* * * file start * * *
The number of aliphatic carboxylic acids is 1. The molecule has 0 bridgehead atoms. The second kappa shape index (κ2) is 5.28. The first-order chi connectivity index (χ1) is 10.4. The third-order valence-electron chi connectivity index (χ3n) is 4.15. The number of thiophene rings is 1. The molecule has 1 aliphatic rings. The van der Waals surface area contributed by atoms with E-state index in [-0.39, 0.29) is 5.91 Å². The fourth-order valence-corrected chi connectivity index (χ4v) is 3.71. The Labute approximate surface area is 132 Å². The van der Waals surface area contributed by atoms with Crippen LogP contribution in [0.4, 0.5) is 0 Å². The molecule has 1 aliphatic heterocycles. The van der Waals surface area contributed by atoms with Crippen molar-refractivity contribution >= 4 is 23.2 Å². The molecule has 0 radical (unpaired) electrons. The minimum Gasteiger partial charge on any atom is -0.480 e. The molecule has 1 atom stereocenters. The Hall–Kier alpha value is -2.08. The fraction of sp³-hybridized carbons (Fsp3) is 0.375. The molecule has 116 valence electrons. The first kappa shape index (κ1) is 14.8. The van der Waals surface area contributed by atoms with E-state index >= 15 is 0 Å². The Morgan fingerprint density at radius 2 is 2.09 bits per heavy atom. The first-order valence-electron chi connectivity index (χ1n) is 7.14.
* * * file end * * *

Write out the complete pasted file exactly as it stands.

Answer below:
The number of aliphatic carboxylic acids is 1. The molecule has 0 bridgehead atoms. The second kappa shape index (κ2) is 5.28. The first-order chi connectivity index (χ1) is 10.4. The third-order valence-electron chi connectivity index (χ3n) is 4.15. The number of thiophene rings is 1. The molecule has 1 aliphatic rings. The van der Waals surface area contributed by atoms with E-state index in [-0.39, 0.29) is 5.91 Å². The fourth-order valence-corrected chi connectivity index (χ4v) is 3.71. The Labute approximate surface area is 132 Å². The van der Waals surface area contributed by atoms with Crippen LogP contribution in [0.4, 0.5) is 0 Å². The molecule has 1 aliphatic heterocycles. The van der Waals surface area contributed by atoms with Crippen molar-refractivity contribution >= 4 is 23.2 Å². The molecule has 0 radical (unpaired) electrons. The minimum Gasteiger partial charge on any atom is -0.480 e. The molecule has 1 atom stereocenters. The Hall–Kier alpha value is -2.08. The fraction of sp³-hybridized carbons (Fsp3) is 0.375. The molecule has 116 valence electrons. The first kappa shape index (κ1) is 14.8. The van der Waals surface area contributed by atoms with E-state index >= 15 is 0 Å². The Morgan fingerprint density at radius 2 is 2.09 bits per heavy atom. The first-order valence-electron chi connectivity index (χ1n) is 7.14.